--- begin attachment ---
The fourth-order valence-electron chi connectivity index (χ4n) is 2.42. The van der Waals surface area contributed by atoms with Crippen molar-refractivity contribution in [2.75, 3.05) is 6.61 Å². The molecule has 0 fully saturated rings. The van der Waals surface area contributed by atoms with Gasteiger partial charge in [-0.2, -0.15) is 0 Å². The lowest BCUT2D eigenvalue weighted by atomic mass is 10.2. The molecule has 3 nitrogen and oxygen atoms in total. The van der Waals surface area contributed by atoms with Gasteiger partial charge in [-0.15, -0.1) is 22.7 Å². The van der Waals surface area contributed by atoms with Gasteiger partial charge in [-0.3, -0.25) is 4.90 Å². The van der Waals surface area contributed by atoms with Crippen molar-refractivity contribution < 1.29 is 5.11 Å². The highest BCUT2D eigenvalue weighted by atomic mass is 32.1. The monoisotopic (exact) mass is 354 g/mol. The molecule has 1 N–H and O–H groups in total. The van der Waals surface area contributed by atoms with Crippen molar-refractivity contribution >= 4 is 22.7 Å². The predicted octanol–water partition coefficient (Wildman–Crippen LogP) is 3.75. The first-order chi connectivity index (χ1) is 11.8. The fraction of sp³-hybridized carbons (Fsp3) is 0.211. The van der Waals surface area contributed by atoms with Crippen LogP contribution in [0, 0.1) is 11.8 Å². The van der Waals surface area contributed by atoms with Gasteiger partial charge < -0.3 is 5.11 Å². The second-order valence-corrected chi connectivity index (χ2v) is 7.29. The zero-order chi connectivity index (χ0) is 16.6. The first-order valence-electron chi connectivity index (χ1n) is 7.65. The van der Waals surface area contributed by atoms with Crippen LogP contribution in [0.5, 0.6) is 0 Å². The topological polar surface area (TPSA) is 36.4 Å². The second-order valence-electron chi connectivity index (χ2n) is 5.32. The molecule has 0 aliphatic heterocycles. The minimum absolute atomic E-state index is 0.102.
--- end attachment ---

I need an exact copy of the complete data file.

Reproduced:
The fourth-order valence-electron chi connectivity index (χ4n) is 2.42. The van der Waals surface area contributed by atoms with Crippen molar-refractivity contribution in [2.75, 3.05) is 6.61 Å². The molecule has 0 fully saturated rings. The van der Waals surface area contributed by atoms with Gasteiger partial charge in [-0.2, -0.15) is 0 Å². The lowest BCUT2D eigenvalue weighted by atomic mass is 10.2. The molecule has 3 nitrogen and oxygen atoms in total. The van der Waals surface area contributed by atoms with Gasteiger partial charge in [-0.15, -0.1) is 22.7 Å². The van der Waals surface area contributed by atoms with Gasteiger partial charge in [-0.3, -0.25) is 4.90 Å². The van der Waals surface area contributed by atoms with Crippen molar-refractivity contribution < 1.29 is 5.11 Å². The highest BCUT2D eigenvalue weighted by atomic mass is 32.1. The monoisotopic (exact) mass is 354 g/mol. The molecule has 1 N–H and O–H groups in total. The van der Waals surface area contributed by atoms with Crippen molar-refractivity contribution >= 4 is 22.7 Å². The predicted octanol–water partition coefficient (Wildman–Crippen LogP) is 3.75. The first-order chi connectivity index (χ1) is 11.8. The fraction of sp³-hybridized carbons (Fsp3) is 0.211. The van der Waals surface area contributed by atoms with Crippen LogP contribution in [0, 0.1) is 11.8 Å². The van der Waals surface area contributed by atoms with Gasteiger partial charge < -0.3 is 5.11 Å². The second-order valence-corrected chi connectivity index (χ2v) is 7.29. The zero-order chi connectivity index (χ0) is 16.6. The first-order valence-electron chi connectivity index (χ1n) is 7.65. The van der Waals surface area contributed by atoms with Crippen LogP contribution in [0.5, 0.6) is 0 Å². The topological polar surface area (TPSA) is 36.4 Å². The second-order valence-electron chi connectivity index (χ2n) is 5.32. The molecule has 0 aliphatic heterocycles. The minimum absolute atomic E-state index is 0.102.